Since the investigated sample consisted exclusively of hospitals submitting their data to the StuDoQ registers, and most of them with the intention either to achieve the certification as a colorectal cancer center or at least benchmark its own performance, this sample is potentially not representative of the average German hospital, which may limit the external validity of the results presented here.

Even though the evidence regarding MTL as a composite measure is scarce and the published evidence only consists of one recent analysis of four organ-specific StuDoQ registers and the data presented here, there is broad evidence of the superiority of composite outcome measures over single parameters regarding a higher discriminatory power and the suitability to reliably identify outliers in the context of quality measurement. Gooiker et al. investigated the internal consistency and construct validity of nine single quality indicators (QIs) for colorectal cancer surgery using data from 85 Dutch hospitals participating in the Dutch Surgical Colorectal Audit in 2010 and found that single QI indeed provide complementary information. However, due to the lack of inter-QI correlation (indicating insufficient internal coherence), individual QI are not suitable as a surrogate for the quality of surgical colorectal cancer care. Therefore, the authors advocate more complex QI or composite outcome measures in order to meet the requirements regarding internal consistency and construct validity [2].

Dimick et al. developed composite outcome measures for four surgical procedures—colectomy, ventral hernia repair, abdominal aortic aneurysm repair, and lower extremity bypass surgery—by combining the established QI morbidity, reoperation, and length of stay and compared the standard American College of Surgeons-National Surgical Quality Improvement Program (ACS-NSQIP) approach for assessing hospital rates of risk-adjusted morbidity with their new composite approach using data from patients undergoing the four studied procedures registered in the ACS-NSQIP between 2008 and 2009. For all four procedures, the composite measure explained a higher proportion of systematic hospital-level variation and performed better at predicting future hospital performance [1].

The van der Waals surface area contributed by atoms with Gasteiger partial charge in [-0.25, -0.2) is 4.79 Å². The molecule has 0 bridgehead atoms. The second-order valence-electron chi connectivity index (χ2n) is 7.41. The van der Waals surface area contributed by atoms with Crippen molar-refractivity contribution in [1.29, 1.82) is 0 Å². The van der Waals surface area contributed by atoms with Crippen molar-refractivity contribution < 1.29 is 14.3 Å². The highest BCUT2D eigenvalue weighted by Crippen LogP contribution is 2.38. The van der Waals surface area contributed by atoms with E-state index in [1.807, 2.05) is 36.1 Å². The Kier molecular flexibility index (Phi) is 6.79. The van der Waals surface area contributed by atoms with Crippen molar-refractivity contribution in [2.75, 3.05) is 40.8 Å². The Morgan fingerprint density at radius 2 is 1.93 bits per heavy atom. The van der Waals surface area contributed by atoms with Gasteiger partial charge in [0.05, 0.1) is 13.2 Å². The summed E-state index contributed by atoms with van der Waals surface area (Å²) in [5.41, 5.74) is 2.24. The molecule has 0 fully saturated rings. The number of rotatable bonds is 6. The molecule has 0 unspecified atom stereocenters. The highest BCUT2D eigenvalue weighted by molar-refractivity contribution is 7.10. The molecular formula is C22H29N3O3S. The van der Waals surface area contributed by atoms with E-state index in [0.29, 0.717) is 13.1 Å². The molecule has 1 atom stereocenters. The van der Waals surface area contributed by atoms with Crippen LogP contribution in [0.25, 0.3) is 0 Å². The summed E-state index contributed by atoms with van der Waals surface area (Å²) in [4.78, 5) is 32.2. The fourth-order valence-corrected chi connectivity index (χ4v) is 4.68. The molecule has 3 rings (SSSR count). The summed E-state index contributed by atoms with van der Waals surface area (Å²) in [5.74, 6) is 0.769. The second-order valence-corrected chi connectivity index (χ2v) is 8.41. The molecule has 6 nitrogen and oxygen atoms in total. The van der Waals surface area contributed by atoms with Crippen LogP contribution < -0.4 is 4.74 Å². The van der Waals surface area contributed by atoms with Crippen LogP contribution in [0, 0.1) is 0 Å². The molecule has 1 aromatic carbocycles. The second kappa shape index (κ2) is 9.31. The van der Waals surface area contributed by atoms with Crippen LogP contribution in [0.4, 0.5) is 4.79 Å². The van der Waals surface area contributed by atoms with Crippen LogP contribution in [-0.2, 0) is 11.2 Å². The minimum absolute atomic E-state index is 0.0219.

In summary, composite outcome measures improve the reliability of benchmarking and decrease the misclassification of hospitals by their higher discriminatory power. Hence, composite measures are also advancing in colorectal surgery [3, 4].

A specific advantage of MTL is the combination of the two single components “transfer to another hospital” (T) and “length of stay” (L). MTL is deemed as fulfilled if either the T- or the L-criterion occurs. Large hospitals usually treat postoperative high-grade morbidity in-house, whereas smaller hospitals often transfer patients with postoperative major complications to another hospital with more expertise and infrastructure to manage complicated cases. MTL guarantees more fairness because in both settings—no matter whether the patient is transferred or has a prolonged stay in the primary hospital—MTL becomes “positive” which indicates a complicated course. Transfers to other hospitals due to overcrowding or a lack of resources in the primarily treating hospital do not occur in the German health care system.

Moreover, MTL reflects the complete spectrum of postoperative complications, whereas its single components only depict partial aspects. MTL as well as its single components were mainly triggered by medical complications, such as myocardial infarction and pulmonary embolism. Therefore, it seems rational to continue to assess the “traditional” surgical quality measures, such as anastomotic leakage, in addition to MTL. However, medical complications can quite possibly provide an indication of the surgical quality and especially reflect the indication quality.

Low hospital caseloads and low event rates usually limit the precision of single outcome measures, such as mortality, and result in little hospital variation. MTL as a composite outcome measure of three more or less “sentinel-event” indicators becomes significantly more frequently positive than its single components. As a result, compared to individual outcome parameters, MTL has a better discriminatory power and is suitable to reliably identify outliers and mirror surgical outcome quality even if hospital caseloads and event rates of the classical single outcome measures are low. As visualized in the funnel plots (Fig. 4a, b), MTL even detects hospitals which may have a quality problem if caseloads are well below 100.